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Proposals to deter foreign companies from tax evasion


Aug 27, 2015
ISLAMABAD: The government has proposed an amendment in the income tax law to plug a loophole, due to which foreign companies and their local associates have been avoiding billions of rupees in income taxes by inflating the cost of goods sold by the legal entities of an enterprise.

The amendment is also a requirement of the Organisation of Economic Cooperation and Development (OECD).

The government has also proposed two other amendments in the Income Tax Ordinance 2001 through Finance Bill 2016 to address concerns of the OECD before it gives Pakistan membership.

Pakistan’s laws facilitate money laundering, tax evasion

Pakistan hopes to become a signatory of the Convention on Mutual Administrative Assistance in Tax Matters before the end of this year.

The convention is the most comprehensive multilateral instrument available for all forms of tax co-operation to tackle tax evasion.

The OECD recently held the ‘Pakistan’s Peer Review Group’ for gauging the standards of transparency and exchange of information for tax purposes and found the country largely compliant.

A Global Forum of OECD conducts such peer reviews. It will take at least two more years for Pakistan to be able to get information from OECD.

Income Tax Ordinance amendments

One of the most significant proposed amendments is an insertion of a new clause, which will make it legally binding for multinational companies’ local associates to maintain the record of every transaction they conduct.

“The purpose of the proposed amendment is to plug a legal lacuna, which is being exploited by the companies,” said Finance Minister Ishaq Dar.

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It has been proposed that every taxpayer entering into a transaction with associates will maintain and keep the specified records in specified formats. It is related to the transfer pricing between the parent company and its associate in Pakistan.

The transfer pricing is the setting of price for goods and services sold between legal entities within an enterprise. For example, if a subsidiary company sells goods to a parent company, the cost of those goods paid by the parent to the subsidiary is the transfer price.

“Certain multinational companies have been overstating the cost of their products to show higher than actual expenses to avoid taxes,” said Federal Board of Revenue (FBR) officials. “These companies usually import goods from related entities, which are registered in jurisdiction that have relatively low tax rates.”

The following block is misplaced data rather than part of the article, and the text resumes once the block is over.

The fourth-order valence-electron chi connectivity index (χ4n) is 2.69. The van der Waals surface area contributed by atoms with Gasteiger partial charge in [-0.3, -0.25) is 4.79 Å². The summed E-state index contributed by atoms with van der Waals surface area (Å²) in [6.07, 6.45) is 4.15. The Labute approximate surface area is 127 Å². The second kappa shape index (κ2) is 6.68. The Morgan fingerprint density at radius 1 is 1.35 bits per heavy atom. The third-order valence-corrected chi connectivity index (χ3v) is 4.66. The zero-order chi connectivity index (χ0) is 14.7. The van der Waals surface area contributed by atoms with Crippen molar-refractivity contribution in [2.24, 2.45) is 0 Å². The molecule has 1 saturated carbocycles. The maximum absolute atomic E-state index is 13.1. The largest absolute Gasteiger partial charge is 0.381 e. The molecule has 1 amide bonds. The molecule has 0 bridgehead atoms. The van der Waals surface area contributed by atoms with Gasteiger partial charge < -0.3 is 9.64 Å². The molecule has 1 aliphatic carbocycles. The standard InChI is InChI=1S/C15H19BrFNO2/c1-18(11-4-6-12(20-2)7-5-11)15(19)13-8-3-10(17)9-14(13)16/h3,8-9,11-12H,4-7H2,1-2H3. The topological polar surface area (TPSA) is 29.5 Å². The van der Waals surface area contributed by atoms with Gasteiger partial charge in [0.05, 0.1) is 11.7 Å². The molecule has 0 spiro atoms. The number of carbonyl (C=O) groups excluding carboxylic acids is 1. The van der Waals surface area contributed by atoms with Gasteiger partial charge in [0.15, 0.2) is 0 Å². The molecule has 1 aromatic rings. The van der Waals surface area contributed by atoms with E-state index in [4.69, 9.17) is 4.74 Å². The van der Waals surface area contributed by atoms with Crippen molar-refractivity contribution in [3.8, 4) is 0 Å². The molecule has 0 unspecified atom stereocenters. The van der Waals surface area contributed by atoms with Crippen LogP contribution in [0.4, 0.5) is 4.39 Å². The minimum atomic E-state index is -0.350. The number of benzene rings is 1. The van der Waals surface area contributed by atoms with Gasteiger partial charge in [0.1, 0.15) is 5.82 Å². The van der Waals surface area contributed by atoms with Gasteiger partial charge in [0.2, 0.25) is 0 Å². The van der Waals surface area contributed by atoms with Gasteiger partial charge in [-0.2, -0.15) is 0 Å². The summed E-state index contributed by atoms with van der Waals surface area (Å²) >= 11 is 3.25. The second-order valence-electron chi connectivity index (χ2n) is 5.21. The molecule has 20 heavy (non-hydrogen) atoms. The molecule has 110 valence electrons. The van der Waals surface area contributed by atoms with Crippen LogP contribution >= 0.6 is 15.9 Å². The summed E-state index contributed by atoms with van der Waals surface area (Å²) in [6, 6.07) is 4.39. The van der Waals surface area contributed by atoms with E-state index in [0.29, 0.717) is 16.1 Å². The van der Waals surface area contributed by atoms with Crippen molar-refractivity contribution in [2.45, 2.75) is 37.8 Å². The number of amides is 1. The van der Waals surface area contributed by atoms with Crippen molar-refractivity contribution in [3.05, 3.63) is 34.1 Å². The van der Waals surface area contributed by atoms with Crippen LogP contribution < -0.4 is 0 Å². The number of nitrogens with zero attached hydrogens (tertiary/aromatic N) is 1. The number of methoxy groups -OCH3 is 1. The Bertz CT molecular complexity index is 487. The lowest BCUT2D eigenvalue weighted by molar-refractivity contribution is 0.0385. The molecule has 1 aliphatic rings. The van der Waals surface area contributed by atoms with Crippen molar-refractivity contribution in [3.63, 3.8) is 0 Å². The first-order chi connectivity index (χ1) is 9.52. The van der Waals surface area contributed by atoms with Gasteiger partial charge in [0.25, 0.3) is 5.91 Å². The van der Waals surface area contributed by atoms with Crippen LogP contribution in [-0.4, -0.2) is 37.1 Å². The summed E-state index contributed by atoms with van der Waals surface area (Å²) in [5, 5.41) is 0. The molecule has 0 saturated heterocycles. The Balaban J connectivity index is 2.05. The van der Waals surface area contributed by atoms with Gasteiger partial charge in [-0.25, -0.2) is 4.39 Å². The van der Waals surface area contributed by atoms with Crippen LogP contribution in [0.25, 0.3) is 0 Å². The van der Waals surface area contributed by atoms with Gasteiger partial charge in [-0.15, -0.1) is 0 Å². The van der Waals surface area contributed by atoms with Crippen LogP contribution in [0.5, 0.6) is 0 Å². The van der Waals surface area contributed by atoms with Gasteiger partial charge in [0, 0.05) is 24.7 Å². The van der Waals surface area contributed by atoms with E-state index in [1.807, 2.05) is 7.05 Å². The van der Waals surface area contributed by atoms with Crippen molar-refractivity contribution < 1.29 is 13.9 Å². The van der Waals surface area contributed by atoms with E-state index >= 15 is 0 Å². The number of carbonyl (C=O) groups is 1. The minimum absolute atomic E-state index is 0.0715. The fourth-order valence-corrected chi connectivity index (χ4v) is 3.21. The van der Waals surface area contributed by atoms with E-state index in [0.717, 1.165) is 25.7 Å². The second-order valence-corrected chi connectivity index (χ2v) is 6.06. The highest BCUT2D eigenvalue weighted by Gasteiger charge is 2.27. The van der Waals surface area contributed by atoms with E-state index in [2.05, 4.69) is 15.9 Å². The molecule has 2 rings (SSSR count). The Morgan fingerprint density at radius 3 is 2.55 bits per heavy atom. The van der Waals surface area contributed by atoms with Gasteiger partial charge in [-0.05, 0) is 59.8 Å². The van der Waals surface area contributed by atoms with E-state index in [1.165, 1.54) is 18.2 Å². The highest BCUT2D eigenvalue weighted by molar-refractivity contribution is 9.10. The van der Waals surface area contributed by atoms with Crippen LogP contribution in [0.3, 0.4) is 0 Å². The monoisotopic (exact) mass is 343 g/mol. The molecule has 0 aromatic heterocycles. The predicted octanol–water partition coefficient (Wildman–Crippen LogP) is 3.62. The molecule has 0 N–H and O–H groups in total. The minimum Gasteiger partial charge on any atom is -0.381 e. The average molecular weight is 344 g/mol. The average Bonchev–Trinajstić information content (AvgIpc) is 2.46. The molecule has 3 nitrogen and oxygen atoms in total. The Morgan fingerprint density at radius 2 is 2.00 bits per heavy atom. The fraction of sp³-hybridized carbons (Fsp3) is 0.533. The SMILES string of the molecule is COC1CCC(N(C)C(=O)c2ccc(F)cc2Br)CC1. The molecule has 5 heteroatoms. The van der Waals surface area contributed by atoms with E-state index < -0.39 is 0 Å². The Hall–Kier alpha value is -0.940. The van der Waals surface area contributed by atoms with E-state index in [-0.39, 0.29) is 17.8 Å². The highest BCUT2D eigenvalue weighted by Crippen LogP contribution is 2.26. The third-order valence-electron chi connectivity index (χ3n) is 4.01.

Dar said that while working in Libya in 1976 he had discovered that the international petroleum companies avoided $4.6 billion income tax that year alone.

According to the budget proposal, every taxpayer that has entered into a transaction with its associate will maintain a master file and a local file containing documents and information as may be prescribed.

The taxpayer will keep and maintain prescribed country-by-country report where applicable. The taxpayer will also keep and maintain any other information and document in respect of transaction with its associate and will keep files documents, information and reports.

The taxpayer will furnish this information within a month to the tax authorities.

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The government has also proposed two other amendments in the law to meet the conditions of OECD. According to an amendment, any information acquired under the Income Tax law will be confidential and no public servant will disclose any such information, except where required by the law.

“The federal government may enter into a tax treaty, a tax information exchange agreement, a multilateral convention, an inter-governmental agreement or similar agreement or mechanism for the avoidance of double taxation or exchange of information for the prevention of fiscal evasion or avoidance of taxes,” stated the second proposed amendment.

The finance minister, while addressing a pre-budget seminar had hoped that the country would soon get the membership of OECD’s global forum after meeting the required criteria.

In a recently held Peer Group review, the OECD forum scrutinised the country’s capacity whether the authorities were capable of sharing their required information such as furnishing account details of individuals and companies investing here in the country or not.

Published in The Express Tribune, June 5th, 2016.

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